Jules Rabnnes an Artist like no Other

Posted by Kamil Al Rustom on

The Artwork of Jules Rabnnes

Jules Rabannes, born in 1869, was a nineteenth century artist in the Orientalist style. Orientalism is a word conceptualized by the theorist Edward Said, broadly encompassing the areas which today make up Northern Africa, Turkey and the Middle East. Orientalist Art, of which Julian Rabannes was a prolific student and contributor, is defined as a broad term which is Western Art inspired by the ethnic patterns of these regions and studies of its peoples and street scenes. The Oriental style can be seen very clearly in Jules Rabannes’ work, both in his watercolors and in his pastels on paper.

Art Style

Jules Rabannes painted and drew everyday scenes from the Orient of souks, camels being used as transport and pack animals, of oasis and caravans, of market scenes and even of people strolling along the streets. Sometimes, a scene seems to have so fascinated him that he recreated it in multiple media, for example, his street scene set in Ghardaia, Algeria, dated 1903 has been rendered in charcoal, watercolors as well as gouache. He has even painted scenes which might have seemed mundane to the residents of the place itself for example, in his Scene de Marche, capturing the essence of a traditional market place of the East with a Donkey as the pack animal, with a woman covered modestly and the men looking on curiously. This kind of scenery would have fascinated his intended audience back then, as the interest in Orientalist Art was a direct result of the growing interest of the British and Parisians in the peoples and cultures of the Middle East and Northern Africa and the resultant art was avidly bought.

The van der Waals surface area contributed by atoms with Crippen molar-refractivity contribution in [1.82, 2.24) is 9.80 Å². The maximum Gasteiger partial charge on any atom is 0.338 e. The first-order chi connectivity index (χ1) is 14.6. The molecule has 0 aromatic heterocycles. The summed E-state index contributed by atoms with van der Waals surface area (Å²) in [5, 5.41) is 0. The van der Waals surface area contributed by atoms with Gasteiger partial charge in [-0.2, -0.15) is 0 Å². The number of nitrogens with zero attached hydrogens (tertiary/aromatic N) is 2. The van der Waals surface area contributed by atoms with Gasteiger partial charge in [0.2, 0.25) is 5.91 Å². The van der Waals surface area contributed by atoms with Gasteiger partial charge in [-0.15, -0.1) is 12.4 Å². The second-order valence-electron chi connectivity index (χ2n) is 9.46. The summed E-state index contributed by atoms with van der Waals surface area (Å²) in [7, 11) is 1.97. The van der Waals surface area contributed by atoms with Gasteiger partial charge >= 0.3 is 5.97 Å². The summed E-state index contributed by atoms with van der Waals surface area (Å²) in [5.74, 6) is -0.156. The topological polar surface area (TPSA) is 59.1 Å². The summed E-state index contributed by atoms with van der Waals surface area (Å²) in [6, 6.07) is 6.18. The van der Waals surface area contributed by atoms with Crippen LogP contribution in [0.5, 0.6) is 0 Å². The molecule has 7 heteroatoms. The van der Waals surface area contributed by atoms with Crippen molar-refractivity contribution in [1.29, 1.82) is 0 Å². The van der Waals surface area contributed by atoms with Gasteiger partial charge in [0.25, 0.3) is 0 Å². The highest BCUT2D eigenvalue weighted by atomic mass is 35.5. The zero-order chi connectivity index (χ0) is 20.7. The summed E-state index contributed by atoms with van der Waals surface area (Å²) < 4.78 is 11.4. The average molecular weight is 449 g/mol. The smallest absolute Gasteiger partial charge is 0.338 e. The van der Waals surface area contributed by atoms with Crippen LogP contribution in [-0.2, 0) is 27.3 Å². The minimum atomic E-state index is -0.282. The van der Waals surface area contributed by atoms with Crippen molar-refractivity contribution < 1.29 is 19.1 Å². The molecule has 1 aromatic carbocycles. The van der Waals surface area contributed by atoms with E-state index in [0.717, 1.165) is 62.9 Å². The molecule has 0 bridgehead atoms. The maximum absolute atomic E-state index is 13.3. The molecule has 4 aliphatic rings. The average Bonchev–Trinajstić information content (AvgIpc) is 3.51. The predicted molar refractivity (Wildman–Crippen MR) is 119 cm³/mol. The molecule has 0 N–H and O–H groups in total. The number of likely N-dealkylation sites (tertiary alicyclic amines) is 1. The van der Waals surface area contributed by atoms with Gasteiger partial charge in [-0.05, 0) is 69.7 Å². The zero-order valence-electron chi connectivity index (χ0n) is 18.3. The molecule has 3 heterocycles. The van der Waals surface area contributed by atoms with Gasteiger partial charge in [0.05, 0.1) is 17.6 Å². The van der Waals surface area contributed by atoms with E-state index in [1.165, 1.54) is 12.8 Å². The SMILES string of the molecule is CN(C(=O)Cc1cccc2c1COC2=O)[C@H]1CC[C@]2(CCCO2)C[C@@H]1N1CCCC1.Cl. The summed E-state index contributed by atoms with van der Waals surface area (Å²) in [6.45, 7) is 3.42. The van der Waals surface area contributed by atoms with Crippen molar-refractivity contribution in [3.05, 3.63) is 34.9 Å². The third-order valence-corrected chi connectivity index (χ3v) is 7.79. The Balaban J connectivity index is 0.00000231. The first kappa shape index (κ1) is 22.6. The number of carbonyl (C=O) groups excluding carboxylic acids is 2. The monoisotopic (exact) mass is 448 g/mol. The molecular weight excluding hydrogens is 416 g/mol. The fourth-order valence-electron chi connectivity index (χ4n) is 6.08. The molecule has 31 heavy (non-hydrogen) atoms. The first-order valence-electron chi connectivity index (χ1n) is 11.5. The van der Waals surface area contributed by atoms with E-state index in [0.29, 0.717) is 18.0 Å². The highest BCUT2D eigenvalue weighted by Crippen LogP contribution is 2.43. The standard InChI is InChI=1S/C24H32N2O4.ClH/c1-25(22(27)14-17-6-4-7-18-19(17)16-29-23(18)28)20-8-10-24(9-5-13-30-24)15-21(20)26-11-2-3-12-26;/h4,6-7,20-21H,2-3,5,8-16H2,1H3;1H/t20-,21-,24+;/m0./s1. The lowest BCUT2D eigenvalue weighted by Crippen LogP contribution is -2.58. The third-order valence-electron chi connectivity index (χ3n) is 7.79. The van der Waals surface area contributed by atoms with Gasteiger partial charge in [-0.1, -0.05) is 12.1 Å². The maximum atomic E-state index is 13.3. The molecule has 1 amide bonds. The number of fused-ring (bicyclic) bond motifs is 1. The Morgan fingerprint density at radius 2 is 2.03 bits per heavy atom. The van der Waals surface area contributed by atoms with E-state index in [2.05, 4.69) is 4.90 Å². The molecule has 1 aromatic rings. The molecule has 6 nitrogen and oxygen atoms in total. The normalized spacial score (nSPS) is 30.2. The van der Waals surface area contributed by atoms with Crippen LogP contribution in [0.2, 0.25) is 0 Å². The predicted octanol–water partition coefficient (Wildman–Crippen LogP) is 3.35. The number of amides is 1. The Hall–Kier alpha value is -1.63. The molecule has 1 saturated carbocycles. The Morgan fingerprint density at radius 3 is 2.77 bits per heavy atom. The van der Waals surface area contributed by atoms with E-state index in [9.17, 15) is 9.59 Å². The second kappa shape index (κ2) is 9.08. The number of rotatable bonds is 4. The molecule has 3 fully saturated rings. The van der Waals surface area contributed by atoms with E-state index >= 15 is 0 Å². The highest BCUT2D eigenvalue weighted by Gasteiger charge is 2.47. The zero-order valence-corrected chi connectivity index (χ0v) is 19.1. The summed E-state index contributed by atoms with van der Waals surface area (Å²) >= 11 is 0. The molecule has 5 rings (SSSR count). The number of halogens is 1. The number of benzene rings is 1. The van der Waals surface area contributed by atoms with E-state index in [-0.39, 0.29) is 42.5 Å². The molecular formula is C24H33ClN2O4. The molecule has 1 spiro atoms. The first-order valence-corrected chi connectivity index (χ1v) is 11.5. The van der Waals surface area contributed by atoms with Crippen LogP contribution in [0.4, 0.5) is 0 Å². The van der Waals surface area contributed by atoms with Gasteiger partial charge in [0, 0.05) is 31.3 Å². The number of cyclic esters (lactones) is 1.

Another prominent feature of Jules Rabannes’ works are his portraits, mostly rendered in pastel on gouache. He seems to have had a fascination to capture the dress style of the people of the East because in the majority of his portraits he has captured not only the faces and expressions of his subjects but also what manner of dress they wore, their head coverings and their jewelry.


His style of drawing and painting was not similar to so many of his contemporaries as he did not paint and draw every detail exactly as he saw it. Rather, he seemed determined to capture the essence of the place, the outlines and the flow of dress and architecture and the vibrancy and heat of the places he saw.